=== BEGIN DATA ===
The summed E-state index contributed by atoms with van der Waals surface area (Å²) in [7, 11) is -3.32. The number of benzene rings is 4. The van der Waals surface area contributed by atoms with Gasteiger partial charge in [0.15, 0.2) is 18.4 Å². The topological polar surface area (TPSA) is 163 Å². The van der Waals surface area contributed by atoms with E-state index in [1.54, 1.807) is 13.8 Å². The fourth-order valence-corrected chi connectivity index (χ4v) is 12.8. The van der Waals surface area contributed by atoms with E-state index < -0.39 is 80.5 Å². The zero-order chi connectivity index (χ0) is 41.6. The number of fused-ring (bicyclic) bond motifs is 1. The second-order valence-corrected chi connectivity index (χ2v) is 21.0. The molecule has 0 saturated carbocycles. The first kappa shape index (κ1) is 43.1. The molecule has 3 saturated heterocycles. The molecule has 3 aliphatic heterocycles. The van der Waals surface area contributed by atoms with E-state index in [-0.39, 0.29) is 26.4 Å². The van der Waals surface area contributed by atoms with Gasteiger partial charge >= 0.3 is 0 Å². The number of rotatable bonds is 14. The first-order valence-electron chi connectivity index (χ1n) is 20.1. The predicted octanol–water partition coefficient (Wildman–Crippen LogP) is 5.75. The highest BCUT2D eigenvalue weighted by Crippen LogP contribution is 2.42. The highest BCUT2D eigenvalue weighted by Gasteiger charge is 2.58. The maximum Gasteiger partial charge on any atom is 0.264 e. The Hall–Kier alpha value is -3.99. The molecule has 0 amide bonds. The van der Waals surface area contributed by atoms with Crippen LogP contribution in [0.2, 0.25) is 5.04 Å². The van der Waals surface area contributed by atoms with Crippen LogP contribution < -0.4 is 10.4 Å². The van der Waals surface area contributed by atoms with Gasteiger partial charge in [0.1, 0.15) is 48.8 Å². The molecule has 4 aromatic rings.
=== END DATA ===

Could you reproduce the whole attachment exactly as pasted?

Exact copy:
The summed E-state index contributed by atoms with van der Waals surface area (Å²) in [7, 11) is -3.32. The number of benzene rings is 4. The van der Waals surface area contributed by atoms with Gasteiger partial charge in [0.15, 0.2) is 18.4 Å². The topological polar surface area (TPSA) is 163 Å². The van der Waals surface area contributed by atoms with E-state index in [1.54, 1.807) is 13.8 Å². The fourth-order valence-corrected chi connectivity index (χ4v) is 12.8. The van der Waals surface area contributed by atoms with E-state index < -0.39 is 80.5 Å². The zero-order chi connectivity index (χ0) is 41.6. The number of fused-ring (bicyclic) bond motifs is 1. The second-order valence-corrected chi connectivity index (χ2v) is 21.0. The molecule has 0 saturated carbocycles. The first kappa shape index (κ1) is 43.1. The molecule has 3 saturated heterocycles. The molecule has 3 aliphatic heterocycles. The van der Waals surface area contributed by atoms with E-state index in [-0.39, 0.29) is 26.4 Å². The van der Waals surface area contributed by atoms with Gasteiger partial charge >= 0.3 is 0 Å². The number of rotatable bonds is 14. The first-order valence-electron chi connectivity index (χ1n) is 20.1. The predicted octanol–water partition coefficient (Wildman–Crippen LogP) is 5.75. The highest BCUT2D eigenvalue weighted by Crippen LogP contribution is 2.42. The highest BCUT2D eigenvalue weighted by Gasteiger charge is 2.58. The maximum Gasteiger partial charge on any atom is 0.264 e. The Hall–Kier alpha value is -3.99. The molecule has 0 amide bonds. The van der Waals surface area contributed by atoms with Crippen LogP contribution in [0.2, 0.25) is 5.04 Å². The van der Waals surface area contributed by atoms with Crippen LogP contribution < -0.4 is 10.4 Å². The van der Waals surface area contributed by atoms with Gasteiger partial charge in [0.1, 0.15) is 48.8 Å². The molecule has 4 aromatic rings.